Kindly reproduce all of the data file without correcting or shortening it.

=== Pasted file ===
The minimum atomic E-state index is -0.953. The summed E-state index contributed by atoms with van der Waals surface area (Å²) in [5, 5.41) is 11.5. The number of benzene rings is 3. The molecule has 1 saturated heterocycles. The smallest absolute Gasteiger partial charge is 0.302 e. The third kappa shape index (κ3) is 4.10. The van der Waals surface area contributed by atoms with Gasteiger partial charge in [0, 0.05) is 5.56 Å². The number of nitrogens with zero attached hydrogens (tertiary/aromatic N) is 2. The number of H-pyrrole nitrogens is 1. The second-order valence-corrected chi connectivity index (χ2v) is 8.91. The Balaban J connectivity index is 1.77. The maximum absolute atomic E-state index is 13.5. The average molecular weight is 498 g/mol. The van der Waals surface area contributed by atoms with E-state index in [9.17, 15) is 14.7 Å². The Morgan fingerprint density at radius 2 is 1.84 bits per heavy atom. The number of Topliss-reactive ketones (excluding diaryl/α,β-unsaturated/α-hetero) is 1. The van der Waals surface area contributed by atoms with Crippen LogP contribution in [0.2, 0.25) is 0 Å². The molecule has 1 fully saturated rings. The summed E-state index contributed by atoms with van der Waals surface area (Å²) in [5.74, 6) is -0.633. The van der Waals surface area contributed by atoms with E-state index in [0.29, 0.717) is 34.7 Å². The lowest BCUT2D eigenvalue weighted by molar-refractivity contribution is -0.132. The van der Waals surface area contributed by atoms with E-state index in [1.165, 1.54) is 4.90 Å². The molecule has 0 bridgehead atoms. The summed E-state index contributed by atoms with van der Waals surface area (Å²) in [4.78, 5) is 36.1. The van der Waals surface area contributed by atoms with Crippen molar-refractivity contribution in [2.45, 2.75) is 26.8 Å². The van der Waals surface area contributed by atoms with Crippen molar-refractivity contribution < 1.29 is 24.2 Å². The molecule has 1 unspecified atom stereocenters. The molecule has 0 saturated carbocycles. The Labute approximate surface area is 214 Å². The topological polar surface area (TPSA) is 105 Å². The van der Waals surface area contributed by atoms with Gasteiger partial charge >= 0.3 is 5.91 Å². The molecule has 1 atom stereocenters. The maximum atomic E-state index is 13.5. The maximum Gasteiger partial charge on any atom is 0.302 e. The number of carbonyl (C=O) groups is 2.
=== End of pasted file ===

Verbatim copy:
The minimum atomic E-state index is -0.953. The summed E-state index contributed by atoms with van der Waals surface area (Å²) in [5, 5.41) is 11.5. The number of benzene rings is 3. The molecule has 1 saturated heterocycles. The smallest absolute Gasteiger partial charge is 0.302 e. The third kappa shape index (κ3) is 4.10. The van der Waals surface area contributed by atoms with Gasteiger partial charge in [0, 0.05) is 5.56 Å². The number of nitrogens with zero attached hydrogens (tertiary/aromatic N) is 2. The number of H-pyrrole nitrogens is 1. The second-order valence-corrected chi connectivity index (χ2v) is 8.91. The Balaban J connectivity index is 1.77. The maximum absolute atomic E-state index is 13.5. The average molecular weight is 498 g/mol. The van der Waals surface area contributed by atoms with E-state index in [9.17, 15) is 14.7 Å². The Morgan fingerprint density at radius 2 is 1.84 bits per heavy atom. The number of Topliss-reactive ketones (excluding diaryl/α,β-unsaturated/α-hetero) is 1. The van der Waals surface area contributed by atoms with Crippen LogP contribution in [0.2, 0.25) is 0 Å². The molecule has 1 fully saturated rings. The summed E-state index contributed by atoms with van der Waals surface area (Å²) in [5.74, 6) is -0.633. The van der Waals surface area contributed by atoms with E-state index in [0.29, 0.717) is 34.7 Å². The lowest BCUT2D eigenvalue weighted by molar-refractivity contribution is -0.132. The van der Waals surface area contributed by atoms with E-state index in [1.165, 1.54) is 4.90 Å². The molecule has 0 bridgehead atoms. The summed E-state index contributed by atoms with van der Waals surface area (Å²) in [4.78, 5) is 36.1. The van der Waals surface area contributed by atoms with Crippen molar-refractivity contribution in [2.45, 2.75) is 26.8 Å². The van der Waals surface area contributed by atoms with Crippen molar-refractivity contribution < 1.29 is 24.2 Å². The molecule has 1 unspecified atom stereocenters. The molecule has 0 saturated carbocycles. The Labute approximate surface area is 214 Å². The topological polar surface area (TPSA) is 105 Å². The van der Waals surface area contributed by atoms with Gasteiger partial charge >= 0.3 is 5.91 Å². The molecule has 1 atom stereocenters. The maximum atomic E-state index is 13.5. The maximum Gasteiger partial charge on any atom is 0.302 e. The number of carbonyl (C=O) groups is 2.